Top-Down RTS Game Engine in Vanilla JS

Pretend it's the 1960's. On the surface, the United States and the Soviets are locked in a space race to be the first to the moon. But, secretly they've both already established bases in space. You're a commander with a secret space force waging war throughout the solar system.

That's the world of Battlezone, an Activision game I grew up playing.

Coming out of my my first 2D JavaScript game engine, I wanted to try my hand at making a simplified 2D clone of a game I was experienced playing. My hope was that by emulating an older game I could focus on specific features and the code to support them.

Battlezone was a rare breed of game which was both an FPS:

and at the same time an RTS:

I wanted to imitate the top-down satellite view of the game, but in JavaScript.

(Quick note: The methods here come from my personal research into building a game engine. My background is in software engineering but not in game development. These solutions and implementations are not necessarily correct or optimal.)

Movement & collision detection

Starting from my working game loop (which was already capable of rendering shapes), the first step in this project was to make it possible to move entities around. Instead of WASD translating to North/South/East/West on the canvas, those commands would now be relative to the entity being "driven".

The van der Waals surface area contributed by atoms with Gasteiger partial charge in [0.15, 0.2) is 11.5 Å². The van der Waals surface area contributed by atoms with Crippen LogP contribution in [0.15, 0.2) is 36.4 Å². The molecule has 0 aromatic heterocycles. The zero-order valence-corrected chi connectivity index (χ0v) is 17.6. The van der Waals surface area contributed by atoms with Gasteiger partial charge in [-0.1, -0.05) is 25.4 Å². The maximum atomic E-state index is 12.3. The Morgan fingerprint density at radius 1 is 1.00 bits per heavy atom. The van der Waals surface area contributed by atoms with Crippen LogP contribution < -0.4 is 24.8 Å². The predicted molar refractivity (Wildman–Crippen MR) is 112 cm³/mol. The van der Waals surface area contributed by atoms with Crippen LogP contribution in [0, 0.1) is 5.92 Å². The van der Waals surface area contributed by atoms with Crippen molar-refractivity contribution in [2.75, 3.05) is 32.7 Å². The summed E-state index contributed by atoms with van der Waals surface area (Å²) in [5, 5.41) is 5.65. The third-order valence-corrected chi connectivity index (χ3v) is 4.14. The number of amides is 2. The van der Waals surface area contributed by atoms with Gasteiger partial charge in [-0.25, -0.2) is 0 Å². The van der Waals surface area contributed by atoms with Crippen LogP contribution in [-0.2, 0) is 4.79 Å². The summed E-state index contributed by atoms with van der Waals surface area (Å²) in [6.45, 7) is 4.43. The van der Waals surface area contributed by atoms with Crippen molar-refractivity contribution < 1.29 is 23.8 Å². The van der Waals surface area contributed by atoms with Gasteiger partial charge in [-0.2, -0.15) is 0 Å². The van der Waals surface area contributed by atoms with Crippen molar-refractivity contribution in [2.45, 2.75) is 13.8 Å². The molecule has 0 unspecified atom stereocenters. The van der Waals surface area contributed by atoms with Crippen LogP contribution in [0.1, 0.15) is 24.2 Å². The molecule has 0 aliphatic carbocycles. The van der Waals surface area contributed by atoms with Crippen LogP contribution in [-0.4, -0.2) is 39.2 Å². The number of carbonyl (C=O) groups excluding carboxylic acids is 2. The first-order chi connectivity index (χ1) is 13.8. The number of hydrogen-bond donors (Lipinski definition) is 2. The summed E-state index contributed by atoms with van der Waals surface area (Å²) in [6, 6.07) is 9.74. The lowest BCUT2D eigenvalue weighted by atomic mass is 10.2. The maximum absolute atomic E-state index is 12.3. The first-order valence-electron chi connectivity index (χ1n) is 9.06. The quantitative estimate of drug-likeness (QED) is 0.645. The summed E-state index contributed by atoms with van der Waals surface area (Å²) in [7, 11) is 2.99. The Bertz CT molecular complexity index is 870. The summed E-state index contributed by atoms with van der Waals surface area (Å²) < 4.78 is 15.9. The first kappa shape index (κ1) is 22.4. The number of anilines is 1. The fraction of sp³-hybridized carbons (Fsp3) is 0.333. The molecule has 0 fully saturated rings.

To begin understanding how to check for collisions between objects, I added a basic radius check. If the distance between two objects is less than the sum of their radii, then their bounding circles must be overlapping.

It isn't perfect but it does allow me to stress test the number of comparisons relative to the number of entities.

But this just terminates after the entities collide. We need to have the objects react to the collision in a useful way and keep the game going.

Collision resolution

By using a basic elastic collision we can have our driven entity bounce off with equal force to the impact.

Increasing the number of entities, however, results in an increase in the number of collision checks. You can imagine that each entity is a vertex on a complete graph, and each collision check is an edge.

We need (n(n-1)) / 2 collision checks for n entities. This is fine for a small game, but if we had 1000 entities then we'd need 499,500 collision checks. That's a lot of computation to perform every 60th of a second. Maybe we can find techniques to reduce the number of checks performed.


A quadtree is a data structure that allows us to subdivide the canvas into four quadrants, and then subdivide those quadrants further as needed.

With regards to collision detections, we can use a quadtree to reduce the number of comparisons being done. Simply put, if two entities aren't in the same quadrant, they can't possibly be colliding, and we don't need to compare them.

This allows us to add more concurrent entities to the game.

This still works when we turn the collision behavior back on for every object.

Even when adding the elastic bouncing resolution back in.

From Cartesian to vectors

The prior demos all used independent variables for the X and Y velocity for each object. This was rooted in the legacy of the game engine which only worked in Up/Down/Left/Right movements.